A leader in the digital revolution since designing one of the first websites in the early ‘90s and founding the first interactive marketing agency, Chan Suh has joined Prophet as senior partner and chief digital officer. His charge: Ensuring that digital and brand strategy capabilities are truly integrated for the creation of transformative brand experiences. Chan recently took some time out from his initial weeks on the job to discuss his perspective.

What are the challenges of bringing digital in at the formative stages of brand strategy development?

At this point, 20 years into the evolution of the graphical web, there aren’t too many out there who think digital doesn’t matter. The concept of integrating digital with brand strategy is a simple enough idea that everyone seems to agree on. But what makes it difficult is that no one has figured out the processes, methodologies and constructive thinking needed to make it happen with optimal effect.

If the problem is how to make it happen, what is the solution? What is the cure?

First and foremost, finger wagging doesn’t work—just telling people to do it is like a coach telling the athlete to just run faster. And usually, neither does putting your agency and marketing staff together in a room and saying “work it out.” For all the good intentions, the forced mix of digital and traditional brand and marketing hasn’t worked very well. Some digital specialists look at brand experts as working in ivory towers without a clue about what’s going on in the real world. And some brand experts and traditional marketers think “going digital” is adding an app or a Facebook page at the end of a project.

First, we need to develop knowledge and respect for both fields. Then, we will need to create bridges—people, words, methods—that help us use digital technology to enhance what we already do while creating digital experiences driven by brand strategy.  All of this has to be led by the goal of creating common, clear value for our clients.

We want to be the first to crack the code on how to fuse these two DNA streams.  Nobody else has done it well, yet.

How do we get brand and digital experts to realize they are cut from the same cloth?

We need more “t-shaped” people who come with a proficiency in a chosen field but can bridge with experts in other fields. So, at Prophet, for example, I bring my digital DNA and I am finding ways to mesh it with the brand DNA that is our legacy. It’s about pushing boundaries – working with those people who are experts in, say, analytics or customer touchpoints and finding ways for us to add a digital perspective from the start.  Conversely, our digital experts are working at incorporating the rich, fact-driven brand wisdom that our other colleagues are creating.  This can’t happen in other places where people are not working literally side-by-side, every day.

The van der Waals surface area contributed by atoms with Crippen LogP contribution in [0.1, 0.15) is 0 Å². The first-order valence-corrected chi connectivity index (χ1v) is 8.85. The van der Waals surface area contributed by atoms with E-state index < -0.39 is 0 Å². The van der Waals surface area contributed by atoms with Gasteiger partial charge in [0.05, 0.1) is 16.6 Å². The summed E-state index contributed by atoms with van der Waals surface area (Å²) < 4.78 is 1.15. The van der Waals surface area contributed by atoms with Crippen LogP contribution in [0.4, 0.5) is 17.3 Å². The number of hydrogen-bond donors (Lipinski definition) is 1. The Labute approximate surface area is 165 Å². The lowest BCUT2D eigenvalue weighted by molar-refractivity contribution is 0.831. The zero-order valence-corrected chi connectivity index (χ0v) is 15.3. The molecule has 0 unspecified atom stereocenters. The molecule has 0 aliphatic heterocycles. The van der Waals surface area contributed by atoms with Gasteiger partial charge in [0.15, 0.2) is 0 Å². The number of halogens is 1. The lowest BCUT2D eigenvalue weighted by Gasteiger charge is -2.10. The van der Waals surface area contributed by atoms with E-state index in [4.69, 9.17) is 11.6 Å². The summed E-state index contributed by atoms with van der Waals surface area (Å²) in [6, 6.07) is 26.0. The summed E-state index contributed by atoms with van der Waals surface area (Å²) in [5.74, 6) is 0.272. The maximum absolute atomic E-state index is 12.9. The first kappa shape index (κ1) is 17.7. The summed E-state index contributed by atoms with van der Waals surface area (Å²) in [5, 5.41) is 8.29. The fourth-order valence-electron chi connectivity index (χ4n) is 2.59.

How would you recommend organizations start thinking about digital in order to create more effective “bi-lingual” marketers (as you call them) and a stronger, more integrated platform for brand growth?

A great first step is fairly easy – demystify the technology. Often, “digital” people will start throwing around acronyms like crazy.  They make no sense out of context and they should be banned, because they don’t add any value to the client’s objectives. I recommend that a CEO or a CMO declare jargon-free zones where people have to explain their ideas in business terms and plain English.

Second, it’s good to have experts come in and help devise your digital strategy, but you must give them specific instructions around what you hope to accomplish. It’s the marketer’s job to give specialists clear business goals they can execute against as a means of better justifying their value. If you want to build a house, you don’t hire the plumber and electrician yourself. You hire an architect and a general contractor. Architects appreciate the beauty of copper piping, but don’t need to understand all of the nuances that come with it.

Third, things like social media are important, and they need to be part of the touchpoint wheel. But most people tend to speak before they think when it comes to new digital channels. It should be a part of a larger strategy. Do we want more fans, or more feedback? Is social media an output, or a way to better understand customers and competitors? These are just some of the questions we usually ask our clients and ourselves.

Any last words on how you see things evolving at Prophet in the months ahead?

I believe we are among the first to create hybrid marketers. Digital will be an integral part of how we help our clients’ brands. We are among the very first in addressing that gap between high-level brand strategy and pervasive brand activation. Whether it’s digital or not, our people are experts at figuring out how to help brands grow. And along the way, we will also create some very cool stuff.